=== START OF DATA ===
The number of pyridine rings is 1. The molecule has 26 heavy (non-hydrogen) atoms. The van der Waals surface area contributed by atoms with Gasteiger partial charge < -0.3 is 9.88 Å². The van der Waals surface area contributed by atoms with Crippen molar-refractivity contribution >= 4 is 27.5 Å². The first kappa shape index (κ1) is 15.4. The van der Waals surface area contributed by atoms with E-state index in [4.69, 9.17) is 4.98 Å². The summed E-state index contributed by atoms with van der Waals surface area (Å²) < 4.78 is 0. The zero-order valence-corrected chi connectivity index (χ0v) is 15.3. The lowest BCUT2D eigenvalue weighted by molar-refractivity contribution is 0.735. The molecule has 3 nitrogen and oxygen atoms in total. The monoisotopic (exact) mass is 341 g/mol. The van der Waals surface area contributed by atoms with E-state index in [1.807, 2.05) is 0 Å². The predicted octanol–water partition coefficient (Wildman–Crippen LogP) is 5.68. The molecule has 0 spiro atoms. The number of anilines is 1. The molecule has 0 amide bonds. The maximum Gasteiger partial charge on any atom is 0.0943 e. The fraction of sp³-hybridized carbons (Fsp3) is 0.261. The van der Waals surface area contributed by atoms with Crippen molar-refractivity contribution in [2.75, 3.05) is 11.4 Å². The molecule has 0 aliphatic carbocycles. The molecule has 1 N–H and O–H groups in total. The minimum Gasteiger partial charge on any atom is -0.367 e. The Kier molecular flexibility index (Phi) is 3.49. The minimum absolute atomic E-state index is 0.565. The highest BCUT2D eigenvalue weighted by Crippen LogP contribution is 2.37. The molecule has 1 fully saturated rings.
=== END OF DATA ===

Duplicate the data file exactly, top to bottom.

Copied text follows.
The number of pyridine rings is 1. The molecule has 26 heavy (non-hydrogen) atoms. The van der Waals surface area contributed by atoms with Gasteiger partial charge < -0.3 is 9.88 Å². The van der Waals surface area contributed by atoms with Crippen molar-refractivity contribution >= 4 is 27.5 Å². The first kappa shape index (κ1) is 15.4. The van der Waals surface area contributed by atoms with E-state index in [4.69, 9.17) is 4.98 Å². The summed E-state index contributed by atoms with van der Waals surface area (Å²) < 4.78 is 0. The zero-order valence-corrected chi connectivity index (χ0v) is 15.3. The lowest BCUT2D eigenvalue weighted by molar-refractivity contribution is 0.735. The molecule has 3 nitrogen and oxygen atoms in total. The monoisotopic (exact) mass is 341 g/mol. The van der Waals surface area contributed by atoms with E-state index in [1.807, 2.05) is 0 Å². The predicted octanol–water partition coefficient (Wildman–Crippen LogP) is 5.68. The molecule has 0 spiro atoms. The number of anilines is 1. The molecule has 0 amide bonds. The maximum Gasteiger partial charge on any atom is 0.0943 e. The fraction of sp³-hybridized carbons (Fsp3) is 0.261. The van der Waals surface area contributed by atoms with Crippen molar-refractivity contribution in [2.75, 3.05) is 11.4 Å². The molecule has 0 aliphatic carbocycles. The molecule has 1 N–H and O–H groups in total. The minimum Gasteiger partial charge on any atom is -0.367 e. The Kier molecular flexibility index (Phi) is 3.49. The minimum absolute atomic E-state index is 0.565. The highest BCUT2D eigenvalue weighted by Crippen LogP contribution is 2.37. The molecule has 1 fully saturated rings.